FDA Inspection "revealed operations which did not meet the FDA's or Actavis' standards for good manufacturing practices"
(Posted by Tom Lamb at DrugInjuryWatch.com)
All of a sudden it seems that the sky is falling for some generic drug companies.
On August 1, 2008 Actavis Totowa LLC announced a recall of all generic drugs manufactured at its Little Falls, New Jersey plant.
This news was first reported in the press by a late-in-the-day August 1, 2008 Associated Press (AP) article, "Company asks pharmacists, hospitals to return drug", and the story received little to no notice over the weekend, it seems. From that August 1 AP article:
A Food and Drug Administration inspection at the Little Falls, N.J., facility of Actavis Totowa LLC "revealed operations which did not meet the FDA's or Actavis' standards for good manufacturing practices," according to a company statement issued Friday.
The recall, only on the pharmacy and retail level, includes about 65 different prescription drugs, such as pain killers, antidepressants, diet medication and drugs for blood pressure and hypertension.
Actavis has issued two items related to this Little Falls plant "all-drugs" recall:
- Frequently Asked Questions - Actavis Totowa Announces Voluntary Recall at the Retail Level of all Drug Products Manufactured at its Little Falls, New Jersey Facility
- Actavis Totowa Announces Voluntary Recall at the Retail Level of All Drug Products Manufactured at its Little Falls, New Jersey Facility [Press Release]
At this time, Actavis only wants pharmacies and hospitals to return the prescription generic drugs that were manufactured at its Little Falls, NJ plant.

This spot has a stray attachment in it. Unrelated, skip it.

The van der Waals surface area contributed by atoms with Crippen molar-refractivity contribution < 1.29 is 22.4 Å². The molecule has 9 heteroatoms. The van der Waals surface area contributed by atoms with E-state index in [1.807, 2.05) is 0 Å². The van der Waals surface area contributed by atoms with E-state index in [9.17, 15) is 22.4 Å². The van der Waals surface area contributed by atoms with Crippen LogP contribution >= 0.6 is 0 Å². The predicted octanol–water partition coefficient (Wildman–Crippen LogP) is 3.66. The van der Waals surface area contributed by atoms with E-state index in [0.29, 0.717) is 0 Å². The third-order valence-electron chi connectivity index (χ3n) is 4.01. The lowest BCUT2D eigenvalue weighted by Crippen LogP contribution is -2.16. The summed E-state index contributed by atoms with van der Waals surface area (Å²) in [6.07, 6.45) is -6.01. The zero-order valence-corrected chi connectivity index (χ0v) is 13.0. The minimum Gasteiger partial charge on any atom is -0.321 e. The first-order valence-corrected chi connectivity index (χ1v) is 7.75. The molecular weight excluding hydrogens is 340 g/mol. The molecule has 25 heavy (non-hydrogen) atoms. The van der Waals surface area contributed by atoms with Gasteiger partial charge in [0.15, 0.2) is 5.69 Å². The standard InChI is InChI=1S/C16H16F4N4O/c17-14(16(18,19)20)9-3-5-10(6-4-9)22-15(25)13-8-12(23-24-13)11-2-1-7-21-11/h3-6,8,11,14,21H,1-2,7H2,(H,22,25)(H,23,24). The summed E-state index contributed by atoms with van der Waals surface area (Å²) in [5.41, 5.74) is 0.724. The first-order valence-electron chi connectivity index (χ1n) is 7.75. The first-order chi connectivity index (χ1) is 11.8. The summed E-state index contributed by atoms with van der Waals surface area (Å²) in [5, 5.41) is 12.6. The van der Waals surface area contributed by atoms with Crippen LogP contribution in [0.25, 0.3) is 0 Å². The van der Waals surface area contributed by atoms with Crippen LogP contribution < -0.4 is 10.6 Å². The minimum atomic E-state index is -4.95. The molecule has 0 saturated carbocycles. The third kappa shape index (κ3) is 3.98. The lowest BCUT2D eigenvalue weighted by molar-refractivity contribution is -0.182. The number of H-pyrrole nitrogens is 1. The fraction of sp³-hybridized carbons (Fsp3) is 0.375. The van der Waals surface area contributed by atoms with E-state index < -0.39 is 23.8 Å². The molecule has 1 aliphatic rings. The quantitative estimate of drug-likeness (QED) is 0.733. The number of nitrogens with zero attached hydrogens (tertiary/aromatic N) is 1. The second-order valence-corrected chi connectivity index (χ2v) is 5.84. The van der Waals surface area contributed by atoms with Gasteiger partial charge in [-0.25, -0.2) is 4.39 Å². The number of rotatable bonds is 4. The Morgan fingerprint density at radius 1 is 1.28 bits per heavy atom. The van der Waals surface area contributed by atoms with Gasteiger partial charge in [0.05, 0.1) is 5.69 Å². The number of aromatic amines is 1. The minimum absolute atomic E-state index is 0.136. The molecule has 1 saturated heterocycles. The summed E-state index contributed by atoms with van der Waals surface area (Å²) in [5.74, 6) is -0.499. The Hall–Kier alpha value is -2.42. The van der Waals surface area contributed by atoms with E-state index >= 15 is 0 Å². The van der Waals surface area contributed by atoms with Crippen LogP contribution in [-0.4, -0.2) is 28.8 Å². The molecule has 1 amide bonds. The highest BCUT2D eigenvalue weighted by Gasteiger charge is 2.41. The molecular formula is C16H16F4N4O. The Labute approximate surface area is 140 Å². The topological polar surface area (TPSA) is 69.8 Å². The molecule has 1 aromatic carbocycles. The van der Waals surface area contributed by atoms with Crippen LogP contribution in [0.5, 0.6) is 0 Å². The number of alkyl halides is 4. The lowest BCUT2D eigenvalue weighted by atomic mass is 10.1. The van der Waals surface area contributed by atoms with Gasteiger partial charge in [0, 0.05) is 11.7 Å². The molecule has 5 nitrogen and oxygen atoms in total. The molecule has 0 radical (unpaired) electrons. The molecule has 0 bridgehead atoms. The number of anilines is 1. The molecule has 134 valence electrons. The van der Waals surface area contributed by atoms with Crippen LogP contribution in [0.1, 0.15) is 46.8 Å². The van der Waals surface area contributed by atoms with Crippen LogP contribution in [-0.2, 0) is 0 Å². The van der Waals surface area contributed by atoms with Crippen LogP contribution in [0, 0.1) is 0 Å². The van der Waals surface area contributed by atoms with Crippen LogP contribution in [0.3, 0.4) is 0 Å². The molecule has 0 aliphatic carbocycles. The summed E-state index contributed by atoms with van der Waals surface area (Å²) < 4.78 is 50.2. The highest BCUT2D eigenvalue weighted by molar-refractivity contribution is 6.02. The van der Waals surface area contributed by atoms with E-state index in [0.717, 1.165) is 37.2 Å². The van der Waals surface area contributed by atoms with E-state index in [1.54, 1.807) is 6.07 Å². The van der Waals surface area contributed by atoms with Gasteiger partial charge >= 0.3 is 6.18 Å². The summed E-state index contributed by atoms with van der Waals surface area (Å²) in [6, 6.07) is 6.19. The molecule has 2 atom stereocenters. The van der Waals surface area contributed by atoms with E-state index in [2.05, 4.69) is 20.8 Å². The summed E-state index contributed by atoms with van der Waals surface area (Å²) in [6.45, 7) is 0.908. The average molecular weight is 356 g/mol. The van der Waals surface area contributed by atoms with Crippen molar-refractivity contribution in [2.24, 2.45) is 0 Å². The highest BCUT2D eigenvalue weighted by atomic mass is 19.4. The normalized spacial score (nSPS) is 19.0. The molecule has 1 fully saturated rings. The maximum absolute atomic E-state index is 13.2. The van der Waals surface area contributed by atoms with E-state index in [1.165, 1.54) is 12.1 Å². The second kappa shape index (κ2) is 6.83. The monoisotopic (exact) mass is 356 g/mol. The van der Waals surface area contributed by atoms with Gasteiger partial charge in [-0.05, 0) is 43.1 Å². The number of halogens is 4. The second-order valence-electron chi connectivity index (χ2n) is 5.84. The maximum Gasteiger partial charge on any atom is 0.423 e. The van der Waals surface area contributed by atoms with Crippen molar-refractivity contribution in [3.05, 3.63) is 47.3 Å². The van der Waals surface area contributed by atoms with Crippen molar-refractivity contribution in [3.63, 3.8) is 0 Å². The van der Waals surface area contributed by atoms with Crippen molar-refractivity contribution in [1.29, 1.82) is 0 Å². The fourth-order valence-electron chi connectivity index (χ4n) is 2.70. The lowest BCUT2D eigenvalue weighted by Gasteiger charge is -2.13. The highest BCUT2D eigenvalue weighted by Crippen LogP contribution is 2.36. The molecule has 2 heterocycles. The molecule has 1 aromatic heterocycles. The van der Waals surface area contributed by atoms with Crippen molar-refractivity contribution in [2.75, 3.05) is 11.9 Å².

Somewhat remarkably, to patients Actavis says only that anyone who may have the some of the generic medications manufactured at its Little Falls plant should continue to take them in accordance with their prescriptions, stating that suddenly stopping needed medication before obtaining replacement drugs may place patients at risk.
Of course, the FDA constantly advises that patients should not stop taking any prescription medication before talking to your doctor.
One would think, however, that if and when it becomes known that prescriptions drugs have been produced without adherence to Good Manufacturing Practices (GMP), a responsible drug company would be taking a more urgent tone in its advice to patients.
Only three months earlier, this same generic drug company, Actavis, was forced by the FDA to issue a Class I recall of Digitek (digoxin) pills due to a GMP problem. If you are not familiar with the "double-dose" Digitek pills fiasco, you can get started with this article: "Digitek Update May 2008: When Old News Is Better Than No News At All -- A Month After FDA Class 1 Digitek Recall, We Have Been Told Little About Actavis Manufacturing Problem".
More generally, in mid-July 2008 I posted an article, "FDA Needs To Assure Us That There Is Quality Control For Generic Medications Sold In U.S.", in which I posed this question:
Where is the FDA on taking steps to ascertain that Good Manufacturing Practices (GMP) are being adhered to so that our nation's supply of FDA-approved generic drugs is safe?
The answer seems to be that our FDA is just flat-out too late as regards the many different prescription medications produced at the Actavis Little Falls.
Does anyone else sense an imminent Congressional hearing on the FDA's oversight of generic drug manufacturers?